Offline John Ellsworth

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    Re: $2500 for 80K Novel Reading. Reasonable?
    « Reply #8 on: December 21, 2014, 02:52:22 pm »
    John, just in terms of background, you've read Simon Whistler's book on audiobooks for indies, right?



    Evan: thank you, just picked it up.

    Cindy: I'm hiring you to title my posts  8)

    Offline zoe tate

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    Re: $2500 for 80K Novel Reading. Reasonable?
    « Reply #9 on: December 21, 2014, 02:53:05 pm »
    I think the quotations you have are probably very slightly above average for a good, professional job. They're not "clearly way too high".

    Offline simonwhistler

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    Re: $2500 for 80K Novel Reading. Reasonable?
    « Reply #10 on: January 03, 2015, 09:56:28 am »
    Hey John. Simon here, author of the book you picked up Audiobooks for Indies.

    As others have mentioned, narration is paid for on a "per finished hour" basis. Essentially this means that the narrator will have a rate that they charge per hour of completed audio that is delivered to ACX. ACX are estimating this to be about 8.6 hours total - this is usually a fairly good estimate, so you can break it down like this:

    Cheaper narrator: $276 per finished hour ($2,375/8.6)
    Dearer narrator: $297 per finished hour ($2,550/8.6)

    Both of these are at the high end of the narration pricing spectrum. Given that you had 80 auditions and picked these out as the best, it's not surprising they are a bit more expensive.

    If those prices are too high for you, ask for quotes from narrators that were close to making the shortlist, you might find that their rates are lower.

    Negotiation is also a good idea as mentioned.

    I'll watch this thread so if you have any more questions, please just post them here :).
    I host the Rocking Self Publishing Podcast. Found at RockingSelfPublishing.com/blog. Every Thursday we interview self-published authors about their self-publishing journey.
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    Offline Edward Giordano

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    Re: $2500 for 80K Novel Reading. Reasonable?
    « Reply #11 on: January 03, 2015, 10:07:39 am »
    Simon you are a god! And your podcast is gospel for indie authors, I haven't quite released stuff yet, but I am making a business plan with your podcast as my guide!
    Looking for a Narrator? Consider me.
    Open to all projects!

    Offline Richardcrasta

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    Re: $2500 for 80K Novel Reading. Reasonable?
    « Reply #12 on: January 03, 2015, 10:19:28 am »
    If the quality of the voice impresses you, and you can afford it, go for the best one, regardless of a few hundred dollars more or less. Once it's done, it's done, and then you might regret not having given it a top quality narrator. I think of James Mason's dramatic, rich reading "Lolita"--I'd have paid him $100k, if I was worth a couple of million.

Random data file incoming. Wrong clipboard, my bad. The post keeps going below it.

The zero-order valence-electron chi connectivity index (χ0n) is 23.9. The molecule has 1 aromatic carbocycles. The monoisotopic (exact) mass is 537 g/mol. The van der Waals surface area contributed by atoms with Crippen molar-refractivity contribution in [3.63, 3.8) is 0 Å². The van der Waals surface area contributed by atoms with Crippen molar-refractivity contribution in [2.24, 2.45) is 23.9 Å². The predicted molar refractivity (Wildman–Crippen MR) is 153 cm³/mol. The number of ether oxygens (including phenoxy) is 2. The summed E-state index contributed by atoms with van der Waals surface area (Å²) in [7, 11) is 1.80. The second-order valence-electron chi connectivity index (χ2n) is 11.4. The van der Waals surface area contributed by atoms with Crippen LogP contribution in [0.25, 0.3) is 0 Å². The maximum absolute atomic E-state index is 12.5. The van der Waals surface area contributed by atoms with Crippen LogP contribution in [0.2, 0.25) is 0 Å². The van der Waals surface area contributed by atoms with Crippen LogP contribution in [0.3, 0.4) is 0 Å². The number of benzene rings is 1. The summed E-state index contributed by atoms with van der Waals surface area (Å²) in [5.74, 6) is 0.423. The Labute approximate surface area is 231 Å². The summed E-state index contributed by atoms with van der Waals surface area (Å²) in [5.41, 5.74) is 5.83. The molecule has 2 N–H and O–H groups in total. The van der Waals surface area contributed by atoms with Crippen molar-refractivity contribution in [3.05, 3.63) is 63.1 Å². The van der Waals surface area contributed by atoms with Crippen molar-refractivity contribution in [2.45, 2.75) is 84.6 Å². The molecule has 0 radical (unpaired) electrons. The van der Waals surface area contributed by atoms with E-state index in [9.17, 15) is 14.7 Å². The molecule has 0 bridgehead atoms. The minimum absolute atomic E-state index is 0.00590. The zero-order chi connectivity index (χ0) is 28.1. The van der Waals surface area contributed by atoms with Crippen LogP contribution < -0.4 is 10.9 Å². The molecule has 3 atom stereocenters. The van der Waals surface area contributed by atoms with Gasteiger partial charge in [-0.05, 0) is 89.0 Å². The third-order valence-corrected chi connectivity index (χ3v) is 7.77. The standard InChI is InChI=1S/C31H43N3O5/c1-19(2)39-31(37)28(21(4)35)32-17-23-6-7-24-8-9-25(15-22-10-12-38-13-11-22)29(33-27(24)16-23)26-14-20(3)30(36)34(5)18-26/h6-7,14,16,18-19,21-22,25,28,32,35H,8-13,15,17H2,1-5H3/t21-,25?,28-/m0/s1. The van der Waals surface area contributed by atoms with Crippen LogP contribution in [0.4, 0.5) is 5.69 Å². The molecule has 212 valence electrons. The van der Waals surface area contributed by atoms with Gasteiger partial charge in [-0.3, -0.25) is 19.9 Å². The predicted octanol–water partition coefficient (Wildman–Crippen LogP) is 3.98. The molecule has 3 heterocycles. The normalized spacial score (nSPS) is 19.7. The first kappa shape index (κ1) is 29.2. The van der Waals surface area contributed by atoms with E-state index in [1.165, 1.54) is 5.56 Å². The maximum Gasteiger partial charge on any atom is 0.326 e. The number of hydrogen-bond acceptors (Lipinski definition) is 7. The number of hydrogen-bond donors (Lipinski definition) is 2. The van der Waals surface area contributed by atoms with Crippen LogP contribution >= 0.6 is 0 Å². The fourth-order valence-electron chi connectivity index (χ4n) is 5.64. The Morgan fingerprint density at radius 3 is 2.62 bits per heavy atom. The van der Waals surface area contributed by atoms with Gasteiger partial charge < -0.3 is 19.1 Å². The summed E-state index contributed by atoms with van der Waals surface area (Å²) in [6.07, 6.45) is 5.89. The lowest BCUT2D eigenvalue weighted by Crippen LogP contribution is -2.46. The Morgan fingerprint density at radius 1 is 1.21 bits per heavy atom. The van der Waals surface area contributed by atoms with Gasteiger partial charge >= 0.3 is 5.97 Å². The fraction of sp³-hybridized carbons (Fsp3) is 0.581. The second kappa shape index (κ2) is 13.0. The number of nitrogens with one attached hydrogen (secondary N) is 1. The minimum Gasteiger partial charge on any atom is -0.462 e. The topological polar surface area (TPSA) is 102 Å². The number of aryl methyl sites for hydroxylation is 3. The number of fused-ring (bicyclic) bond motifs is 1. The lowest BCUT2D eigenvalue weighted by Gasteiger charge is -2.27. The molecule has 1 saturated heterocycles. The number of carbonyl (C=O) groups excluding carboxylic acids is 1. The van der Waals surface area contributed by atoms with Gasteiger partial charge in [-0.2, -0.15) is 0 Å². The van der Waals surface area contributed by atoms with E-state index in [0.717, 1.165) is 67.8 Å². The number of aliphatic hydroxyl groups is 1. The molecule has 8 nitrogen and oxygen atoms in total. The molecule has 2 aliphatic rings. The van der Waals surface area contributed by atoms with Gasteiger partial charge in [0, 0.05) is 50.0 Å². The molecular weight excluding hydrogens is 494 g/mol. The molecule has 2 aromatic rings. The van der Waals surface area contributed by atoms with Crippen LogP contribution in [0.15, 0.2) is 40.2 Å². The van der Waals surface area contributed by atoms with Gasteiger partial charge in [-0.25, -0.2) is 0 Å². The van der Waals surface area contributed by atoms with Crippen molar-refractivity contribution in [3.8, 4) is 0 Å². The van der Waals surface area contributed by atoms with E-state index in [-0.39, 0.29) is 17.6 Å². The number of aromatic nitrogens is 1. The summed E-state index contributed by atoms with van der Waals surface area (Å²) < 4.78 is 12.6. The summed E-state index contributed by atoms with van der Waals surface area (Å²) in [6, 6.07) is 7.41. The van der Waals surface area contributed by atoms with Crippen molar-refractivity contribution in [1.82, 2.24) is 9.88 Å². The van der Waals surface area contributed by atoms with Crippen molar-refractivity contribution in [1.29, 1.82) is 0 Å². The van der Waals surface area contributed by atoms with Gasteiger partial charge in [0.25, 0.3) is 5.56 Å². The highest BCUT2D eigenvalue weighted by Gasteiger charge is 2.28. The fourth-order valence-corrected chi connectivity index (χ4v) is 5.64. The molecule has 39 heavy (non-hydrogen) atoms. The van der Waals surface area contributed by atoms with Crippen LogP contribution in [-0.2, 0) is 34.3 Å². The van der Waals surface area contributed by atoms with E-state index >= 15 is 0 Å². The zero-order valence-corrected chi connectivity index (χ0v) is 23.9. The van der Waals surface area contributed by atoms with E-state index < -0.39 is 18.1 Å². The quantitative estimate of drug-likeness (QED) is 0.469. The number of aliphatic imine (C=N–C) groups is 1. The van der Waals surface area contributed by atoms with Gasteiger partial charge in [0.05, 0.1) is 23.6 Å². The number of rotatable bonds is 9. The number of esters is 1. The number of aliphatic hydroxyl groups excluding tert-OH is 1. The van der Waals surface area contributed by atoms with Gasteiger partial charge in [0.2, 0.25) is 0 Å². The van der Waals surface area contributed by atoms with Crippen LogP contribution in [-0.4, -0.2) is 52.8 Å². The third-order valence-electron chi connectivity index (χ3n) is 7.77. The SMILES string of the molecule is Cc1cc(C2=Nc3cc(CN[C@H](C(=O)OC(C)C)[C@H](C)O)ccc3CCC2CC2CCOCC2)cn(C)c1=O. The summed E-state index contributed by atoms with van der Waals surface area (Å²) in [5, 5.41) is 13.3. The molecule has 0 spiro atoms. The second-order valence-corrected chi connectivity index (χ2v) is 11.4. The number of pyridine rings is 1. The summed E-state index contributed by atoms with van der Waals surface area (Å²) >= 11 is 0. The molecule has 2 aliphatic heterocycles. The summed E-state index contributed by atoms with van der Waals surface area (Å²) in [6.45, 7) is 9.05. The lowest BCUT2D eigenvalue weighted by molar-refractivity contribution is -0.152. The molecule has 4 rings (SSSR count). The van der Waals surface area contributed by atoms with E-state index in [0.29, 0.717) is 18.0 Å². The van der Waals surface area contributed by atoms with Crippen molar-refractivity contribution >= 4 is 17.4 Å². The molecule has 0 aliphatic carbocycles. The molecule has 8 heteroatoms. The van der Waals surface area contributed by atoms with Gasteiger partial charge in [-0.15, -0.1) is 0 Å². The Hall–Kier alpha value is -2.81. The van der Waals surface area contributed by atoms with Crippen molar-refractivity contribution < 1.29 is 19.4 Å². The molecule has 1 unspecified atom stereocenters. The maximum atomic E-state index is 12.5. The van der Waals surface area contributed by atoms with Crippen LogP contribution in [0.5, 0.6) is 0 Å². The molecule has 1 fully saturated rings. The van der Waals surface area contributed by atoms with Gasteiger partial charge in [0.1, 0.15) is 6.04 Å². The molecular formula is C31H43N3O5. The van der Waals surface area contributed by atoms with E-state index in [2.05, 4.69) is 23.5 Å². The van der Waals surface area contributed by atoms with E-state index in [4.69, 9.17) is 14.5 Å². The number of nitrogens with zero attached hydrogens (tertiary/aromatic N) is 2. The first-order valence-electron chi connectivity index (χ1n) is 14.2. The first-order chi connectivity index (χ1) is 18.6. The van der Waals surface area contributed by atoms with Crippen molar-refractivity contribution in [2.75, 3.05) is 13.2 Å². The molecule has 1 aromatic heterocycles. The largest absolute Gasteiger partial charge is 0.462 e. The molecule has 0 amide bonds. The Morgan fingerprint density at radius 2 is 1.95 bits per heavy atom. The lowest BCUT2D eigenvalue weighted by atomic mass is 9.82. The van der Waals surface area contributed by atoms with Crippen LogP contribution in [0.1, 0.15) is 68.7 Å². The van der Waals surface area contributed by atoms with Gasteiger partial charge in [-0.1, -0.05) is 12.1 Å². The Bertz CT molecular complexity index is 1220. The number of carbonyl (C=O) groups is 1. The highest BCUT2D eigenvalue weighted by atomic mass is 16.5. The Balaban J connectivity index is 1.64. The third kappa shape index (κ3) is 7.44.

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    Offline Deke

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    Re: $2500 for 80K Novel Reading. Reasonable?
    « Reply #13 on: January 03, 2015, 10:22:55 am »
    I'll do it for $1000.

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    Offline JMPorup

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    Re: $2500 for 80K Novel Reading. Reasonable?
    « Reply #14 on: January 03, 2015, 11:56:29 am »
    I recorded three audiobooks myself, going the DIY route--home studio in my closet, mastering everything, doing everything myself.

    It is a LOT of work.

    If you're prepared to narrate your own book, a better compromise is to find a studio that specializes in audiobooks, rent the space and a tech, and let them do all the technical work behind the scenes.

    I found J. Daniel Sawyer's book MAKING TRACKS to be very helpful. Worth the coupla bucks it costs.

     
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    Offline Mike Dennis

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    Re: $2500 for 80K Novel Reading. Reasonable?
    « Reply #15 on: January 03, 2015, 12:30:12 pm »
    John--
    $250-$300 per finished hour is about what you should expect to pay for a professionally-produced audiobook. There is no free lunch in this end of the business. You can do a royalty share and get your book produced "for free", but if you have plans for it becoming a big seller, fully half of everything you make goes directly to the narrator. You wisely said you didn't want to do that.

    You could find a narrator who works very cheaply. Listen to some of the samples of $50/per finished hour narrators. You can find them on ACX. Then go over to Audible.com and listen to a sample from, say, a John Grisham audiobook. You'll notice a major difference in sound quality. The Grisham audiobook is what you're competing against.